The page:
St. Botolph's parish (905 a., half of it in detached portions) to the south and east of the walled area was composed largely of the lands of St. Botolph's priory, although the church was parochial as well as conventual. The original parish church of the area south of the town was probably the precursor of St. Giles's whose parish included Battleswick manor, the only large estate in the southern half of the liberty which did not belong to St. John's abbey or St. Botolph's priory in the Middle Ages. The Colne seems to have been Greenstead's original western boundary, but in the mid 11th century the estate there was divided into four parts, one of which passed to St. Botolph's priory and thereby became part of St. Botolph's parish. Mile End in the north was in St. Peter's parish until the 13th century. Lexden in the west was a berewick of Stanway in 1086. (fn. 41) In 1364 lands in Crouch Street belonging to St. Cross hospital, later in St. Mary's parish, were in Stanway, as was land belonging to the rector of St. Mary's. (fn. 42) In 1403 the rector of Stanway agreed that the warden of St. Cross hospital might serve the inhabitants of Crouch Street and Maldon Road in return for their tithes. The area was thus absorbed into the surrounding St. Mary's parish, which was called St. Mary's and St. Cross in 1487-8. (fn. 43) A field near the south-west postern, perhaps the later detached part of Lexden in St. Mary's parish, was still in Stanway in the 15th century. (fn. 44)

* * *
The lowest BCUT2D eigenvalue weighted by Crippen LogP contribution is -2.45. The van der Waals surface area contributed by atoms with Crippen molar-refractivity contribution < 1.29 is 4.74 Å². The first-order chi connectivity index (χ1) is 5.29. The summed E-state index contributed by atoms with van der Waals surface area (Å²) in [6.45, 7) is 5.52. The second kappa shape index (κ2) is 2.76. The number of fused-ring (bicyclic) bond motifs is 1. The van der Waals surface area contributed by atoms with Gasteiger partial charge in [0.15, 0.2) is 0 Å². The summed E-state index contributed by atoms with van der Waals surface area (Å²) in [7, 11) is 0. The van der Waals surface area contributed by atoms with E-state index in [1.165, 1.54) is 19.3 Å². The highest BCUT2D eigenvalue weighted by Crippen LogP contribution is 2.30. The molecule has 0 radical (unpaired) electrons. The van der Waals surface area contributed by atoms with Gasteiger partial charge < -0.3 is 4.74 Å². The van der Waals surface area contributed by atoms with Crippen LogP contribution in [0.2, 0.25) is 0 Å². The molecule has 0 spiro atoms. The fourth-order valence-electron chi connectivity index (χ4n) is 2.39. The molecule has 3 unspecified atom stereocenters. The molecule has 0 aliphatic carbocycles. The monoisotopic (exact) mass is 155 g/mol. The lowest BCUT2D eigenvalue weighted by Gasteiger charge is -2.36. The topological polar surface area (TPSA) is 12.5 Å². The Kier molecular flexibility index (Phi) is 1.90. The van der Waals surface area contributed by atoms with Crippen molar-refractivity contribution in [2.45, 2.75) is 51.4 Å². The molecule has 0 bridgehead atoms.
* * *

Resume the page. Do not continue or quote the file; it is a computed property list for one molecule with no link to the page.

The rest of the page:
Most of the parish boundaries followed field or tenement boundaries, although the western boundary of St. Giles's followed Layer Road for much of its length and the eastern part of the southern boundary Birch or Battles brook. St. Botolph's and Salary brooks formed much of the northern and eastern boundaries of Lexden, Mile End, a detached part of St. Botolph's parish, and Greenstead. The southern boundary of St. Nicholas's parish followed the town wall for a short way, as did the south-western boundary of the intra-mural part of St. James's parish. The 19th-century boundaries of All Saints' parish followed the wall on the east and on much of the north, but the castle and presumably the Greyfriars site were extraparochial in the Middle Ages. In the 1590s the friary site was in St. James's parish; part was in All Saints' by 1686, but part was still claimed by St. James's in 1742. (fn. 45)
Attempts in the 16th and 17th centuries to unite some of the smaller parishes failed, (fn. 46) and all 16 parishes survived until 1897 when they were united to form the single civil parish of Colchester, although some of the detached parts had been absorbed into their surrounding parishes under the Divided Parishes Act of 1882. (fn. 47)